Ploughs, MERL

Ploughs, MERL

4 out of 5 for the Museum of Reading, and 2 out of 5 for the Medical Museum and MERL

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4 comments

  1. I went to the Museum of Reading a few years ago, and the Bayeux tapestry was certainly my highlight. I live near Hastings, so 1066 and all that holds great appeal. Like you I haven’t made the trip across the channel to see the original tapestry. I love artworks that tell a story, like those willow pattern Chinese plates do, albeit in a condensed form (the story’s something about two lovers turning into birds).

    Incidentally, I wonder if anyone’s ever thought the Museum of Reading was just that – a museum about reading. It occurs to me because when I was in India in January I was taken to see the Cotton Museum in Rajahmundry, a town in Andhra Pradesh. I presumed it was a museum about cotton, even though there’s no cotton industry in the area, but then discovered it was a museum dedicated to a chap called Arthur Cotton who designed the irrigation systems in the region back in the 19th century and so turned a land of famine into a fertile locality of plenty. There was even a photo of his grave, in far off Dorking, Surrey.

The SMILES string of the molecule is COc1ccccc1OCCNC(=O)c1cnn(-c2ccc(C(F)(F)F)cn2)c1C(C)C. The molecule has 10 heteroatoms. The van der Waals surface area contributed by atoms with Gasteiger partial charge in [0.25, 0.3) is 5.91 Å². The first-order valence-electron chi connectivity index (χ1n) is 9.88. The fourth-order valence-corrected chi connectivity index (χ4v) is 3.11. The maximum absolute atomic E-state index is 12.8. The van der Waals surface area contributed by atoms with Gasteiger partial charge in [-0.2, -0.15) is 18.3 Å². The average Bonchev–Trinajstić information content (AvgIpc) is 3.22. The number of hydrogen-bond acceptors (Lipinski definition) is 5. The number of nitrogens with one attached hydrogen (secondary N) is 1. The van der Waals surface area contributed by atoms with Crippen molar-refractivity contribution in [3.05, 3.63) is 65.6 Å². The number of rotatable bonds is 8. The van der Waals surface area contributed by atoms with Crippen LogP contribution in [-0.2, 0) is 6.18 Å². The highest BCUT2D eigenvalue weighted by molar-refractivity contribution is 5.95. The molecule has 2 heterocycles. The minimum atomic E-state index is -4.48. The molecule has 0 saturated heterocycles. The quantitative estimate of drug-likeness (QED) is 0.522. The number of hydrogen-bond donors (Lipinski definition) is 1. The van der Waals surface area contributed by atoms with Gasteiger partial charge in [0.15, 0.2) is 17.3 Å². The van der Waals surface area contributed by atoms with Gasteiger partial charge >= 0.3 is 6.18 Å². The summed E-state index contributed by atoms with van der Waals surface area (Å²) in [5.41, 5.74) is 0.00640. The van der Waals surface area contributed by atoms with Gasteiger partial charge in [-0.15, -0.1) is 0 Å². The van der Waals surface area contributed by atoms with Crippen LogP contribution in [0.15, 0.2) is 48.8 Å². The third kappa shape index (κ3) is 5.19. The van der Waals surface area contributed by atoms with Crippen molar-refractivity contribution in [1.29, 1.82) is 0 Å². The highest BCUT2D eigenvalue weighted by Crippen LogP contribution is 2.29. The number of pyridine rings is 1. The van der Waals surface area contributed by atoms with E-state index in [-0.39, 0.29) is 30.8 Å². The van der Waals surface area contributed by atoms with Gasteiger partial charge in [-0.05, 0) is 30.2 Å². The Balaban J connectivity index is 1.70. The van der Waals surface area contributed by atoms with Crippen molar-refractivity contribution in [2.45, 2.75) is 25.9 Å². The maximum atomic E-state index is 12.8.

1. I would imagine some people would think it was actually a museum about reading, especially non-Brits. I was actually thinking about that as I was writing this, but I hope the description would clear it up for anyone who might be confused. I doubt I would have known the correct pronunciation was “redding” until I moved to the UK.
      I think I would have been so disappointed if I went to what I thought was a cotton museum, and it was about some guy named Cotton. It’d be like going up to the Pencil Museum in Cumbria only to discover it was about someone called Colin Pencil (though actually, I’m kind of amused by the thought of someone named Colin Pencil).

  2. The Pencil Museum… I’ve been to the Lake District several times and have passed near the Pencil Museum but never been in. I can probably guess what they sell in the gift shop.